Rainbow welcome in prayerful Seoul

When travelling to Europe from Australia you cannot and should not forget we are part of Asia.

Sauntering into steamy Seoul this afternoon we were greeted with a welcoming rainbow as if to assure us we are in the right place. Overnight at least.
Having checked in to our aptly named Sky Hotel near Incheon Airport, I ducked outside to join many locals in admiring and photographing the colours in the sky.

South Korea is one of the most prayerful nations on the planet with millions of devout Christians well-known for their all night prayer vigils and prayer mountains.

Not surprisingly I found a church steeple to partner with the rainbow, which by this stage had lost some of its initial brightness.

Walking back to our hotel a young Korean woman walked past wearing an over-sized t-shirt that said, ‘In God we Trust’. I read it out loud and smiled and received one in return.

Prayer seems all the more important for South Korea when seeing close at hand its proximity to large neighbours China and Russia and of course it’s cranky northern relative. Pray for the peace of Korea…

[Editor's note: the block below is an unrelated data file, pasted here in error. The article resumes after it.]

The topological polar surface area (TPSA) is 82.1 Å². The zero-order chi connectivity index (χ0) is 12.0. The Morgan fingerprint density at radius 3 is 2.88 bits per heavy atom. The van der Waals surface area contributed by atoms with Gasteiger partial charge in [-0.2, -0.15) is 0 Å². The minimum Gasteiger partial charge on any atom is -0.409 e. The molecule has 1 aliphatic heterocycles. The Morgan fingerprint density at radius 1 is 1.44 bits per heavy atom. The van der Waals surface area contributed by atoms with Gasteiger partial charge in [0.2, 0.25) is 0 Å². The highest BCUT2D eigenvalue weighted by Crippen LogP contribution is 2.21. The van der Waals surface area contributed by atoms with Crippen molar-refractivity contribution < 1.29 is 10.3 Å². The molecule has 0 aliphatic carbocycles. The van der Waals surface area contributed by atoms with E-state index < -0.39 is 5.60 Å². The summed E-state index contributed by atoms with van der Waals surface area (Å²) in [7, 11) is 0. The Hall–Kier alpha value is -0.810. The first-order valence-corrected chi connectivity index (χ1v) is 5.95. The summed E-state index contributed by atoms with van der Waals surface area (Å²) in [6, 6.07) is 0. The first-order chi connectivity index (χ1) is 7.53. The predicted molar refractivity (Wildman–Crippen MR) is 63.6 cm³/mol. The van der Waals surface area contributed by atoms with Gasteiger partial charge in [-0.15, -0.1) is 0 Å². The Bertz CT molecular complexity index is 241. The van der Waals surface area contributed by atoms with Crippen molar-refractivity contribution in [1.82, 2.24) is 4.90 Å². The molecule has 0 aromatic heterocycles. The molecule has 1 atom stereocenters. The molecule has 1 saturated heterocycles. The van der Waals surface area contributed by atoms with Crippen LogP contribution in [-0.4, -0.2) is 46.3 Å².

Holy relics travel the world and come home to see out their days

I bought them from a department store for a few dollars four years ago, not the coolest or the most expensive but they did the job.

They’ve flipped through the sand playfully and rested on tiles prayerfully with Bali’s beautiful peopleThey made an accidental appearance at Wimbledon, and may have suffered a dollop of warm cream from my strawberries.

A European summer was a fitting environment for these fine friends and not to be outdown by more practical measures

They tasted the dust of Rome’s ancient paths

Cooled in the light blue waters of Venician canalsStood beneath David’s marble features in Florence, dashing through the piazzas.

Not to be outdown by time and distance, they found their place in India’s complex culturesShopping for sarees on Commercial St, BangaloreA dash of tea near a St Thomas church on a steamy afternoon

The sands of Chennai clinging and the blood of the martyr as close as could be

And then there are the wonders of our broad landCarried along the in the far north during a Cape Tribulation stroll

The sounds of Italy and the smell of garlic down Leichhardt streets

windmill on a Brisbane hill looked down on my friends

The trams of Melbourne could not shake us apart

And many other places

But in the end, after taking eveything I could throw at them

Or even when I threw them at anything, many times

They have been undone by nothing more

Than the little cuts and grinds of wear and tear

And though my trust remains strong

My fellow travellers are approaching their last journey

And will abide as holy relics